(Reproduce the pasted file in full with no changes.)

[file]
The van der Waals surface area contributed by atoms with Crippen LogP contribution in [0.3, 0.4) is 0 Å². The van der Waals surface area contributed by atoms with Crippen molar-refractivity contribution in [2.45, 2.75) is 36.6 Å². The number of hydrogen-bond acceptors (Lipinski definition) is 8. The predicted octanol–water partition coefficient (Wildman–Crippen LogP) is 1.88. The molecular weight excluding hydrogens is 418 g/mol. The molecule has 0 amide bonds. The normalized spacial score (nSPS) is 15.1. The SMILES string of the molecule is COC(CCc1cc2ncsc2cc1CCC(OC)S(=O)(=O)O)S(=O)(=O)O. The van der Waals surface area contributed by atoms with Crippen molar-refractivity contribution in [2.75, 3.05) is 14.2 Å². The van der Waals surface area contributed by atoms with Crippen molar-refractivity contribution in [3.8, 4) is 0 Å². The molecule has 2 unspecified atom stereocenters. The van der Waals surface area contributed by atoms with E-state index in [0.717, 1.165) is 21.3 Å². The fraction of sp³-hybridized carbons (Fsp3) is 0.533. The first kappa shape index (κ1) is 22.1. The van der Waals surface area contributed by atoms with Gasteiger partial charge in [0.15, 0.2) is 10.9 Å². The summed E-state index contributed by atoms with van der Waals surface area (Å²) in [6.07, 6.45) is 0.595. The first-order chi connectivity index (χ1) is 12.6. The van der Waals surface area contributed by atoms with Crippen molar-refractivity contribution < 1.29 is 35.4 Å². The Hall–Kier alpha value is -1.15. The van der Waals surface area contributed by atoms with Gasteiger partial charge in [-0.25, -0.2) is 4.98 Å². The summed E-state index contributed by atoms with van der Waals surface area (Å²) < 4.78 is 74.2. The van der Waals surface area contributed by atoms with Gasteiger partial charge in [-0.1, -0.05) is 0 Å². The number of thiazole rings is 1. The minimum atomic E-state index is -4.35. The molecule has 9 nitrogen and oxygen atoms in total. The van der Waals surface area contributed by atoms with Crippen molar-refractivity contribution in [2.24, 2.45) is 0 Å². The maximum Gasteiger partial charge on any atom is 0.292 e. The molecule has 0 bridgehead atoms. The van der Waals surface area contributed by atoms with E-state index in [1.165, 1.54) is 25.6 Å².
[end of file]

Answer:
The van der Waals surface area contributed by atoms with Crippen LogP contribution in [0.3, 0.4) is 0 Å². The van der Waals surface area contributed by atoms with Crippen molar-refractivity contribution in [2.45, 2.75) is 36.6 Å². The number of hydrogen-bond acceptors (Lipinski definition) is 8. The predicted octanol–water partition coefficient (Wildman–Crippen LogP) is 1.88. The molecular weight excluding hydrogens is 418 g/mol. The molecule has 0 amide bonds. The normalized spacial score (nSPS) is 15.1. The SMILES string of the molecule is COC(CCc1cc2ncsc2cc1CCC(OC)S(=O)(=O)O)S(=O)(=O)O. The van der Waals surface area contributed by atoms with Crippen molar-refractivity contribution in [2.75, 3.05) is 14.2 Å². The van der Waals surface area contributed by atoms with Crippen molar-refractivity contribution in [3.8, 4) is 0 Å². The molecule has 2 unspecified atom stereocenters. The van der Waals surface area contributed by atoms with E-state index in [0.717, 1.165) is 21.3 Å². The fraction of sp³-hybridized carbons (Fsp3) is 0.533. The first kappa shape index (κ1) is 22.1. The van der Waals surface area contributed by atoms with Gasteiger partial charge in [0.15, 0.2) is 10.9 Å². The summed E-state index contributed by atoms with van der Waals surface area (Å²) in [6.07, 6.45) is 0.595. The first-order chi connectivity index (χ1) is 12.6. The van der Waals surface area contributed by atoms with Crippen molar-refractivity contribution < 1.29 is 35.4 Å². The Hall–Kier alpha value is -1.15. The van der Waals surface area contributed by atoms with Gasteiger partial charge in [-0.25, -0.2) is 4.98 Å². The summed E-state index contributed by atoms with van der Waals surface area (Å²) < 4.78 is 74.2. The van der Waals surface area contributed by atoms with Gasteiger partial charge in [-0.1, -0.05) is 0 Å². The number of thiazole rings is 1. The minimum atomic E-state index is -4.35. The molecule has 9 nitrogen and oxygen atoms in total. The van der Waals surface area contributed by atoms with Crippen molar-refractivity contribution in [2.24, 2.45) is 0 Å². The maximum Gasteiger partial charge on any atom is 0.292 e. The molecule has 0 bridgehead atoms. The van der Waals surface area contributed by atoms with E-state index in [1.165, 1.54) is 25.6 Å².